For people with PTSD, an empathetic ear or a shoulder to cry on is significantly more valuable than any piece of ‘expert’ advice you might have picked off the Internet.
Just stop at “I’m no expert” because you’re definitely not. All you need to be is the person who can listen and understand.
4. “Maybe you need to do more and complain less”
Once again, we have a perfect example of an invalidating response resulting from a lack of empathy and understanding.
When you’re dealing with something as emotionally draining as PTSD, there’s little energy left for anything else. It’s not that you don’t want to do more; it’s just that every attempt to get past your traumatic experience feels like a herculean task.
Patience is a crucial factor during the recovery process, and just because someone is complaining doesn’t mean they don’t actively work on their problem.
5. “It’s not that bad”
Sometimes, people think that making a problem seem less severe will somehow take the burden off the sufferer’s shoulders, thus speeding recovery.
Although the intention is good, playing down the severity of the problem can backfire horribly. More specifically, you risk becoming yet another person who doesn’t understand the pain and difficulties associated with PTSD.
If you want to provide support to someone who’s been through a traumatic event, don’t evaluate the situation based on your criteria.
Listen, understand, and try to see the pain through his/her eyes.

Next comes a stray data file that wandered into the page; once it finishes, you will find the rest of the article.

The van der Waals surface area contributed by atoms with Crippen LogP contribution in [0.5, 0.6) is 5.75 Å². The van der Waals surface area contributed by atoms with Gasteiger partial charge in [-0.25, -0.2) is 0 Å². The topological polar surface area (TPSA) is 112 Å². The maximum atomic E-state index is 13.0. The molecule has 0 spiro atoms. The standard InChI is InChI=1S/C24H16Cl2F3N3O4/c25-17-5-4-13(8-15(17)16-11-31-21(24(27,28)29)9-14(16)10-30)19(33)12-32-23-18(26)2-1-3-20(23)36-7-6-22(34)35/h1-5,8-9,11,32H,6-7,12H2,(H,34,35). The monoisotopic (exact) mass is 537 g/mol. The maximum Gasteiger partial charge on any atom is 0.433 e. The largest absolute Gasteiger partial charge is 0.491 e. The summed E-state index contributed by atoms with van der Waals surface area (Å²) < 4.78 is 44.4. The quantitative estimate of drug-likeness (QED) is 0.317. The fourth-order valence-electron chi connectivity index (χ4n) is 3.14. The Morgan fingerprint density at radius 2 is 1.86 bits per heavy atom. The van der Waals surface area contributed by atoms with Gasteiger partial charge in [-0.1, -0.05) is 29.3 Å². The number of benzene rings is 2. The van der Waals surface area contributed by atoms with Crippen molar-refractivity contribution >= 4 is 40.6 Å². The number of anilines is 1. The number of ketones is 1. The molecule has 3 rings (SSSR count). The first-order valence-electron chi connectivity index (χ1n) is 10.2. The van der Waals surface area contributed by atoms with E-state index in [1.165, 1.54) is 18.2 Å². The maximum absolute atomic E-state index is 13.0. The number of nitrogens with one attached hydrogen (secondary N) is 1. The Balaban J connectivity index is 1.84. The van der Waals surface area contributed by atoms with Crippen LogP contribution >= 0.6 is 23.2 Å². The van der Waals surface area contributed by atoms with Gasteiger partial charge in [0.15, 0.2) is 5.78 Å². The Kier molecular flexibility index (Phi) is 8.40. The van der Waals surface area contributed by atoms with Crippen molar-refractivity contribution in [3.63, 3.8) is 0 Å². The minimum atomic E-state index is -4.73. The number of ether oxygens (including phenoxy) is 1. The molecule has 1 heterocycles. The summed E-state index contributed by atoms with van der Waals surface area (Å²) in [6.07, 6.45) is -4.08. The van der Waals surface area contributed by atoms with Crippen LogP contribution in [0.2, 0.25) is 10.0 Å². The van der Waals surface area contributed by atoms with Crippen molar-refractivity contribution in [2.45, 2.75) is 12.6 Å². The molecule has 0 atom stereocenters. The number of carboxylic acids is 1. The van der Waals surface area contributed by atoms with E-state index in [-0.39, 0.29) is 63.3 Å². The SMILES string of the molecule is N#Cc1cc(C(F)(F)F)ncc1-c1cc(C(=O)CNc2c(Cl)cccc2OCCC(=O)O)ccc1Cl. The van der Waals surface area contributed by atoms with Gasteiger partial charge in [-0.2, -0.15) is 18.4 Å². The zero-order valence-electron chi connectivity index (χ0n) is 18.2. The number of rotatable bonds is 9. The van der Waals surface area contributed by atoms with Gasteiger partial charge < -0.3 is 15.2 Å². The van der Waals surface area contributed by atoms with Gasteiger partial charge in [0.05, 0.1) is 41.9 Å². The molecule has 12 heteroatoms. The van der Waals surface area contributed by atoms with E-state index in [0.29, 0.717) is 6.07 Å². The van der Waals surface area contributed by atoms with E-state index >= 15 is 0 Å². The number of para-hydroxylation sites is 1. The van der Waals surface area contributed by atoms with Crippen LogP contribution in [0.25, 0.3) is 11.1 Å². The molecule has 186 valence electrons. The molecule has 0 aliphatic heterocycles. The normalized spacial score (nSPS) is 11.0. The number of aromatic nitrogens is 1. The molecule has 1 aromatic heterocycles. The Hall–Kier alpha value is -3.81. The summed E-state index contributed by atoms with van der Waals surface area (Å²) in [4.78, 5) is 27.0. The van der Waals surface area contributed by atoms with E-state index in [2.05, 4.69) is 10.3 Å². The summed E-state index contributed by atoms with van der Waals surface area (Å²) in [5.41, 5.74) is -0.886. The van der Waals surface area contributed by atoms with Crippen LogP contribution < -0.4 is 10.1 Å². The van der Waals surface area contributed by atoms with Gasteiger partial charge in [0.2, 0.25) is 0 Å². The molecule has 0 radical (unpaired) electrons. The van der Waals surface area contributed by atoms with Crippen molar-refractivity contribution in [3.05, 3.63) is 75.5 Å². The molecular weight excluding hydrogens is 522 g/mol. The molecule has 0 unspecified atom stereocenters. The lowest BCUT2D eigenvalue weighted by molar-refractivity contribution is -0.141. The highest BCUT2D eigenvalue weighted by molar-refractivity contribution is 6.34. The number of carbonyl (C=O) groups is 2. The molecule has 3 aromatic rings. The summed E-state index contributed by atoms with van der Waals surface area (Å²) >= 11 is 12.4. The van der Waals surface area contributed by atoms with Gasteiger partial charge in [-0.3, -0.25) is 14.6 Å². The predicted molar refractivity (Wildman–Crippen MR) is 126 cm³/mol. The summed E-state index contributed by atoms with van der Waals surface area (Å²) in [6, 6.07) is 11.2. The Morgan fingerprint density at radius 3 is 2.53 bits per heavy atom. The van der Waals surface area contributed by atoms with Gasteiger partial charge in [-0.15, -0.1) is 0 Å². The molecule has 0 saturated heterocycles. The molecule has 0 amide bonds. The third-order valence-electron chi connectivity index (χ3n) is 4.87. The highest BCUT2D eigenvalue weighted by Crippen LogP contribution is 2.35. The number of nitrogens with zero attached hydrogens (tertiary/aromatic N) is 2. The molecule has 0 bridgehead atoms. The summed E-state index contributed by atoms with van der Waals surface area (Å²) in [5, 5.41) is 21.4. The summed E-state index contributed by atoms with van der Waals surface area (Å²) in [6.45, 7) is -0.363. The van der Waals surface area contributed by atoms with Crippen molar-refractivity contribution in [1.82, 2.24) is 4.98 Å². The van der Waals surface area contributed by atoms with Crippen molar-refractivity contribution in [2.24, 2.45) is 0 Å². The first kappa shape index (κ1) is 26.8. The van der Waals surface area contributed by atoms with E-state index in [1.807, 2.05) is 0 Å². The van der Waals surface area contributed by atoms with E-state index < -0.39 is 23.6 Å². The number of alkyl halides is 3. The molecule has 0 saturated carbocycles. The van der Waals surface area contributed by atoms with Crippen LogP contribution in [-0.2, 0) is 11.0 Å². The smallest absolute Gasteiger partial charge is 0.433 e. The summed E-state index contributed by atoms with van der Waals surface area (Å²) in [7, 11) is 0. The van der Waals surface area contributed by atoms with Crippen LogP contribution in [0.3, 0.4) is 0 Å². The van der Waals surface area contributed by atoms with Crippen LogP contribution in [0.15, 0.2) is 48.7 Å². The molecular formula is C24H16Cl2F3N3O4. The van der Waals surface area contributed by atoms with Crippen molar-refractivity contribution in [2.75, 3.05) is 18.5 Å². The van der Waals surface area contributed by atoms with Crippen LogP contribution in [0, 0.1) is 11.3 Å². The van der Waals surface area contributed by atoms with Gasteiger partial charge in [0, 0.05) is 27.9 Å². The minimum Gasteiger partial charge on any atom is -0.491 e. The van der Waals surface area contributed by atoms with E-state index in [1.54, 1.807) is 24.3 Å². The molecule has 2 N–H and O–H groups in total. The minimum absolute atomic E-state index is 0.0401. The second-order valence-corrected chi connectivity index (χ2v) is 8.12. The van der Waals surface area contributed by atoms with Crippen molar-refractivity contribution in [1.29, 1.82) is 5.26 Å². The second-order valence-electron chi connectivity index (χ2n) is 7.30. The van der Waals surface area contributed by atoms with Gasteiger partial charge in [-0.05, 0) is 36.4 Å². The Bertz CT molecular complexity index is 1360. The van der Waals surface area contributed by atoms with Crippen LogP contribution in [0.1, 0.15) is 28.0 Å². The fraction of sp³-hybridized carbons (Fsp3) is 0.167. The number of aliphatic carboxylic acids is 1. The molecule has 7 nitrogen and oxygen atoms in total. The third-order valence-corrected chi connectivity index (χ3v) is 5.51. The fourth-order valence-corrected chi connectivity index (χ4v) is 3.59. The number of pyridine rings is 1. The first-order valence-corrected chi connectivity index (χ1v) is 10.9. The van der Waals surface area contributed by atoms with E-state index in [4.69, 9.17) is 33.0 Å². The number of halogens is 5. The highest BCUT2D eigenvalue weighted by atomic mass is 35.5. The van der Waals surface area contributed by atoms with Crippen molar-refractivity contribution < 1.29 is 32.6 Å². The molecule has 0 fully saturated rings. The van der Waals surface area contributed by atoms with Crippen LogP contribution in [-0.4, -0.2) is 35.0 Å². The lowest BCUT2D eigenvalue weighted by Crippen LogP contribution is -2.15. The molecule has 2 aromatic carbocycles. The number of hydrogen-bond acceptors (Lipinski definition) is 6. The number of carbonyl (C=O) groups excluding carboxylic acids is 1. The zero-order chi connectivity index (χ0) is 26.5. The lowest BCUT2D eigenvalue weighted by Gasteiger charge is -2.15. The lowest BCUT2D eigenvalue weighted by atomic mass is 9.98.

6. “Others have it worse”
Comparing one sufferer to another can sometimes be useful as it sheds new light on the situation. The fact that life could have been far worse represents a glimmer of hope that paves the way for a better future.
But this perspective only works when the sufferer has already overcome helplessness and is making real steps towards recovery.
Otherwise, it’s just another trigger for shame and guilt.
7. “Stop making a big fuss about it”
This reply screams frustration right off the bat.
It’s the kind of thing that tends to slip out of your mouth when, for some reason, you’re feeling emotionally unavailable, or perhaps you’ve grown tired of hearing the same complaints over and over again.
If you don’t feel emotionally available, perhaps it would be wiser to take a step back for a moment instead of venting your frustration to someone who’s already in a dark place.
People with PTSD make a big fuss about it because the pain and anxiety can be truly unbearable at times.
8. “I have a friend who’s been through a similar situation, and he got over it”
Just like “Others have it worse,” telling someone with PTSD that they’ll get over it simply because you’ve seen others recovering from the same condition is a faulty comparison.
For starters, one person’s trauma is hardly comparable to another’s. People’s reaction to traumatic events varies depending on their personality, emotional resilience, coping mechanisms, and social support system.
9. “You’re completely irrational”
Given that the underlying emotions people with PTSD experience most of the time are fear and anticipatory anxiety, it’s no surprise that rational arguments prove entirely ineffective.
Additionally, telling people that they’re irrational will definitely not make them adopt a rational perspective. It will only deepen their sense of worthlessness and helplessness.
Often, a simple gesture of, “Help me understand why this situation is difficult for you” is far more helpful than saying, “Let’s look at your problem from a rational standpoint.”
10. “You have to face your fears”
Facing your fears or, as experts call it, exposure therapy is one of the most effective strategies in dealing with PTSD and other anxiety disorders.